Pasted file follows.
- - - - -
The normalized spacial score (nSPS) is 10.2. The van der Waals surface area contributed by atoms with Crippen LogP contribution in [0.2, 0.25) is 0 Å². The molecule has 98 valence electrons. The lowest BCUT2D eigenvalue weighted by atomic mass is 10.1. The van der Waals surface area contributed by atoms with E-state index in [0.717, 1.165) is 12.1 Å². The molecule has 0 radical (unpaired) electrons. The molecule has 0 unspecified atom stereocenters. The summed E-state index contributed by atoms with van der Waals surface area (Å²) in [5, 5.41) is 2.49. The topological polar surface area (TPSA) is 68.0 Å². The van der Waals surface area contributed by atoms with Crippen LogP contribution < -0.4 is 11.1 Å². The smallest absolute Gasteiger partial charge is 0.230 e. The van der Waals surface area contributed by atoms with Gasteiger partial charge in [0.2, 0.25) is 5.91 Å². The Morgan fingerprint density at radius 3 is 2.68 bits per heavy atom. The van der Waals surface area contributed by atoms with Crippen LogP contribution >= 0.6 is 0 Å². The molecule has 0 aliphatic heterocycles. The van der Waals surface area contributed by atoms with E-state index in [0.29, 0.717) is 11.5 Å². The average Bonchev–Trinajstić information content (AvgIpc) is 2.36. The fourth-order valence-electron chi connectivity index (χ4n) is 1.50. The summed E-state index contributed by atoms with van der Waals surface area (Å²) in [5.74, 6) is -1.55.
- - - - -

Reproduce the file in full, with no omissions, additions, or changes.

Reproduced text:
The normalized spacial score (nSPS) is 10.2. The van der Waals surface area contributed by atoms with Crippen LogP contribution in [0.2, 0.25) is 0 Å². The molecule has 98 valence electrons. The lowest BCUT2D eigenvalue weighted by atomic mass is 10.1. The van der Waals surface area contributed by atoms with E-state index in [0.717, 1.165) is 12.1 Å². The molecule has 0 radical (unpaired) electrons. The molecule has 0 unspecified atom stereocenters. The summed E-state index contributed by atoms with van der Waals surface area (Å²) in [5, 5.41) is 2.49. The topological polar surface area (TPSA) is 68.0 Å². The van der Waals surface area contributed by atoms with Crippen LogP contribution < -0.4 is 11.1 Å². The smallest absolute Gasteiger partial charge is 0.230 e. The van der Waals surface area contributed by atoms with Gasteiger partial charge in [0.2, 0.25) is 5.91 Å². The Morgan fingerprint density at radius 3 is 2.68 bits per heavy atom. The van der Waals surface area contributed by atoms with Crippen LogP contribution >= 0.6 is 0 Å². The molecule has 0 aliphatic heterocycles. The van der Waals surface area contributed by atoms with E-state index in [0.29, 0.717) is 11.5 Å². The average Bonchev–Trinajstić information content (AvgIpc) is 2.36. The fourth-order valence-electron chi connectivity index (χ4n) is 1.50. The summed E-state index contributed by atoms with van der Waals surface area (Å²) in [5.74, 6) is -1.55.